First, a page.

My nickname for the tan short-hair is “Roamer” because a GPS collar appears to hang around his neck. If the owner put one, there must be a reason—like a wandering pet. I trespassed to get his portrait—and others. The furballs live on Campus Ave., beyond Madison towards the canyon that overlooks Mission Valley. I spotted them from the sidewalk, then approached slowly, shooting a series of portraits before capturing each one. Hey, did Chub lose some weight? 

Read More

The Cats of University Heights: Tux

Among the distribution of neighborhood kitties, two color combinations surprise me: White with orange/tan blotches and tuxedo. Hence the nickname for today’s furball. Drop by for the other, tomorrow.

I spotted this fine specimen while walking up the Maryland Ave. alley from Van Buren to Meade. At first, I thought that Pepe, who lives nearby where VB meets Cleveland, had gone on an adventure. But after close inspection, on MacBook Pro at home, this fine feline is a different animal. And the other tuxedos: FraidyPatiencePoser, Sammy, and Spot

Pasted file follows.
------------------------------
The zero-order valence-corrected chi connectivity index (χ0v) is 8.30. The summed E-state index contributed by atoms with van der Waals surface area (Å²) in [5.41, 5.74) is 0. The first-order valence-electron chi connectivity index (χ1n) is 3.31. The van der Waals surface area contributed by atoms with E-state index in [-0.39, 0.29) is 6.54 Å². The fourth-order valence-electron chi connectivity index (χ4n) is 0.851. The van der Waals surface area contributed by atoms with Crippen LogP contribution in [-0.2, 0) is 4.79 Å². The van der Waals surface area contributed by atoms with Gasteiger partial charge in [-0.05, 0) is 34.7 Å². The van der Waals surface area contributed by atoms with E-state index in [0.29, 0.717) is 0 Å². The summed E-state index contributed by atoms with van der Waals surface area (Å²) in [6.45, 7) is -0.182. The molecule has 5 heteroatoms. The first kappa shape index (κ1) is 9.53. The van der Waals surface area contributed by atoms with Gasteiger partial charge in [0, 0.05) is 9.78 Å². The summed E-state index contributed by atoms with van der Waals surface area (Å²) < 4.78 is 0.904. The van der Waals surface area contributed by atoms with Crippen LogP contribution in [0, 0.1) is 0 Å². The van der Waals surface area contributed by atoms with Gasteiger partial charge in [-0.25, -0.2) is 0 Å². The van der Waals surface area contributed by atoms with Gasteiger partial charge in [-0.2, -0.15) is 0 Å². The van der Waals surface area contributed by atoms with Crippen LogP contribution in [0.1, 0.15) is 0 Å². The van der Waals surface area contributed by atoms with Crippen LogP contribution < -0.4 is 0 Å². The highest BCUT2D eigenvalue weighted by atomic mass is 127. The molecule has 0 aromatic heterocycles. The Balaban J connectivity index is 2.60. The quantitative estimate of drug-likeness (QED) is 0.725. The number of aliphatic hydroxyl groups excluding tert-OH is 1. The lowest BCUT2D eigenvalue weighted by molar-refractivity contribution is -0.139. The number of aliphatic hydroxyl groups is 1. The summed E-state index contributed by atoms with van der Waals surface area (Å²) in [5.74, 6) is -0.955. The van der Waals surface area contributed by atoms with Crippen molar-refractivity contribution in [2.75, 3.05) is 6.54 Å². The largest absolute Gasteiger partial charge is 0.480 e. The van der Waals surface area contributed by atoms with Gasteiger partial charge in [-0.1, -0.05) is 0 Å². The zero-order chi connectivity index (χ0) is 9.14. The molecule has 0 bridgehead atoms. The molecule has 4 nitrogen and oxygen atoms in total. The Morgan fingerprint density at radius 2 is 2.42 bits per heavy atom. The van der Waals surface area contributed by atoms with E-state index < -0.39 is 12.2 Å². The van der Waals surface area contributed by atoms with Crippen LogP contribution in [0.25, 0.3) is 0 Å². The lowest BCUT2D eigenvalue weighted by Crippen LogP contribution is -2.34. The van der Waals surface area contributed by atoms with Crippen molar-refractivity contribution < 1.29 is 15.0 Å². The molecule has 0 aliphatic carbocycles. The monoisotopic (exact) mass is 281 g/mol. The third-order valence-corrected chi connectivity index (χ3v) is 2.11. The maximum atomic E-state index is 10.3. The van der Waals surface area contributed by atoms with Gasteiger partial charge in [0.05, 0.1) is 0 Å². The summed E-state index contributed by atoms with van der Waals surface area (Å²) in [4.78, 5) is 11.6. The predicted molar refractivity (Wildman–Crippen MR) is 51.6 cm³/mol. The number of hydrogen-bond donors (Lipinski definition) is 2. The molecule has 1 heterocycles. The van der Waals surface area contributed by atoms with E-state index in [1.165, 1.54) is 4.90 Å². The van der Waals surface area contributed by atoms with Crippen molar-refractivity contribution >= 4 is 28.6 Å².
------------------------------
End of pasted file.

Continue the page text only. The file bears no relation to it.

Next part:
Read More

Along Park Blvd

Yesterday afternoon, I walked 1.6 km (1 mile) from the Greyhound depot to the McDonald’s nearby San Diego High School, where my daughter graduated five years ago; my legs needed movement after being too long motionless during the three-hour ride from Long Beach. I had made an overnight-trip to see my niece Lynnae, who was on the West Coast for business.

Soon after the bus exited Interstate 5, I saw the extent of the city’s homeless crisis for the first time. Tents lined several blocks (at least) along what may have been National Avenue. According to the San Diego Regional Task Force on the Homeless, the number of homeless people living unsheltered has increased 41 percent since 2014. There are 937 (recorded) tents, up 58 percent year over year. Data is current as of July.